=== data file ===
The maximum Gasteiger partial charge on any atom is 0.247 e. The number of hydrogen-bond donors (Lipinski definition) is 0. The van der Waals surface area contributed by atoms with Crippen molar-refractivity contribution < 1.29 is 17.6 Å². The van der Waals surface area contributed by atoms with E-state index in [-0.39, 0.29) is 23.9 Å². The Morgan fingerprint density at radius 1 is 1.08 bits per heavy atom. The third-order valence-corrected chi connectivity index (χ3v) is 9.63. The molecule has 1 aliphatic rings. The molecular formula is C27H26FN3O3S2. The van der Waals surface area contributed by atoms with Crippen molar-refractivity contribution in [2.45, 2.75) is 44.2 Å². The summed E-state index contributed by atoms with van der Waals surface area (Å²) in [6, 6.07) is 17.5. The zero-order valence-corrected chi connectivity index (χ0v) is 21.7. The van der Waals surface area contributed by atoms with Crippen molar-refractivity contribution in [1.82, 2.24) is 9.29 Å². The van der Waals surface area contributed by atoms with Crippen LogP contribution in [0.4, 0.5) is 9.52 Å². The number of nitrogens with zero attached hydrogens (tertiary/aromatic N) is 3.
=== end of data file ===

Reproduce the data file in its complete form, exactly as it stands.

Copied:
The maximum Gasteiger partial charge on any atom is 0.247 e. The number of hydrogen-bond donors (Lipinski definition) is 0. The van der Waals surface area contributed by atoms with Crippen molar-refractivity contribution < 1.29 is 17.6 Å². The van der Waals surface area contributed by atoms with E-state index in [-0.39, 0.29) is 23.9 Å². The Morgan fingerprint density at radius 1 is 1.08 bits per heavy atom. The third-order valence-corrected chi connectivity index (χ3v) is 9.63. The molecule has 1 aliphatic rings. The molecular formula is C27H26FN3O3S2. The van der Waals surface area contributed by atoms with Crippen molar-refractivity contribution in [2.45, 2.75) is 44.2 Å². The summed E-state index contributed by atoms with van der Waals surface area (Å²) in [6, 6.07) is 17.5. The zero-order valence-corrected chi connectivity index (χ0v) is 21.7. The van der Waals surface area contributed by atoms with Crippen molar-refractivity contribution in [1.82, 2.24) is 9.29 Å². The van der Waals surface area contributed by atoms with Crippen LogP contribution in [0.4, 0.5) is 9.52 Å². The number of nitrogens with zero attached hydrogens (tertiary/aromatic N) is 3.